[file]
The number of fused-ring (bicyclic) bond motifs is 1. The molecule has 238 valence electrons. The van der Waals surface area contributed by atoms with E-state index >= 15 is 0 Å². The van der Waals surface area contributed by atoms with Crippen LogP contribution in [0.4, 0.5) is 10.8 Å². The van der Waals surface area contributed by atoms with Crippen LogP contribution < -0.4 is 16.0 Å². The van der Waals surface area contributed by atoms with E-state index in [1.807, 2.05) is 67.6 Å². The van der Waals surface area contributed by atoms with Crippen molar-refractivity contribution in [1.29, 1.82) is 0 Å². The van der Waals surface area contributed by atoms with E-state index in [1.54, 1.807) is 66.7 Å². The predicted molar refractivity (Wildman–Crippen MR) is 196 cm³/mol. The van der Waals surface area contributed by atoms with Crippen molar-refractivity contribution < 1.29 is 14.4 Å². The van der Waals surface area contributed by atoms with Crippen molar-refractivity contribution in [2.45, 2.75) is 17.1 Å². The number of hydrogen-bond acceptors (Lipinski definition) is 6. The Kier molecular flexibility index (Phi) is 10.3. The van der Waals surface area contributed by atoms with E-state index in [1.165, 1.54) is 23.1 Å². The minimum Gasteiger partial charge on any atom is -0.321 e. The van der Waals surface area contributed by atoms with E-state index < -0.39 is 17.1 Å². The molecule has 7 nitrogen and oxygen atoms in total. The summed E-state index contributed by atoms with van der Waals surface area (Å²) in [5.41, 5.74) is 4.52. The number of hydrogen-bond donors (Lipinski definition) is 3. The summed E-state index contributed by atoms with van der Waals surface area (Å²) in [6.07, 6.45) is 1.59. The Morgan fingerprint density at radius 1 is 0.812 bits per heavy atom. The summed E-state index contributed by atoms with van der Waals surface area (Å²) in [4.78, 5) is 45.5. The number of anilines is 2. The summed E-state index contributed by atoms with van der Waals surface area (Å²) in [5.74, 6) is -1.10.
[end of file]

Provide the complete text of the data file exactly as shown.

The number of fused-ring (bicyclic) bond motifs is 1. The molecule has 238 valence electrons. The van der Waals surface area contributed by atoms with E-state index >= 15 is 0 Å². The van der Waals surface area contributed by atoms with Crippen LogP contribution in [0.4, 0.5) is 10.8 Å². The van der Waals surface area contributed by atoms with Crippen LogP contribution < -0.4 is 16.0 Å². The van der Waals surface area contributed by atoms with E-state index in [1.807, 2.05) is 67.6 Å². The van der Waals surface area contributed by atoms with Crippen molar-refractivity contribution in [1.29, 1.82) is 0 Å². The van der Waals surface area contributed by atoms with E-state index in [1.54, 1.807) is 66.7 Å². The predicted molar refractivity (Wildman–Crippen MR) is 196 cm³/mol. The van der Waals surface area contributed by atoms with Crippen molar-refractivity contribution < 1.29 is 14.4 Å². The van der Waals surface area contributed by atoms with Crippen molar-refractivity contribution in [2.45, 2.75) is 17.1 Å². The number of hydrogen-bond acceptors (Lipinski definition) is 6. The Kier molecular flexibility index (Phi) is 10.3. The van der Waals surface area contributed by atoms with E-state index in [1.165, 1.54) is 23.1 Å². The minimum Gasteiger partial charge on any atom is -0.321 e. The van der Waals surface area contributed by atoms with E-state index < -0.39 is 17.1 Å². The molecule has 7 nitrogen and oxygen atoms in total. The summed E-state index contributed by atoms with van der Waals surface area (Å²) in [5.41, 5.74) is 4.52. The number of hydrogen-bond donors (Lipinski definition) is 3. The summed E-state index contributed by atoms with van der Waals surface area (Å²) in [6.07, 6.45) is 1.59. The Morgan fingerprint density at radius 1 is 0.812 bits per heavy atom. The summed E-state index contributed by atoms with van der Waals surface area (Å²) in [4.78, 5) is 45.5. The number of anilines is 2. The summed E-state index contributed by atoms with van der Waals surface area (Å²) in [5.74, 6) is -1.10.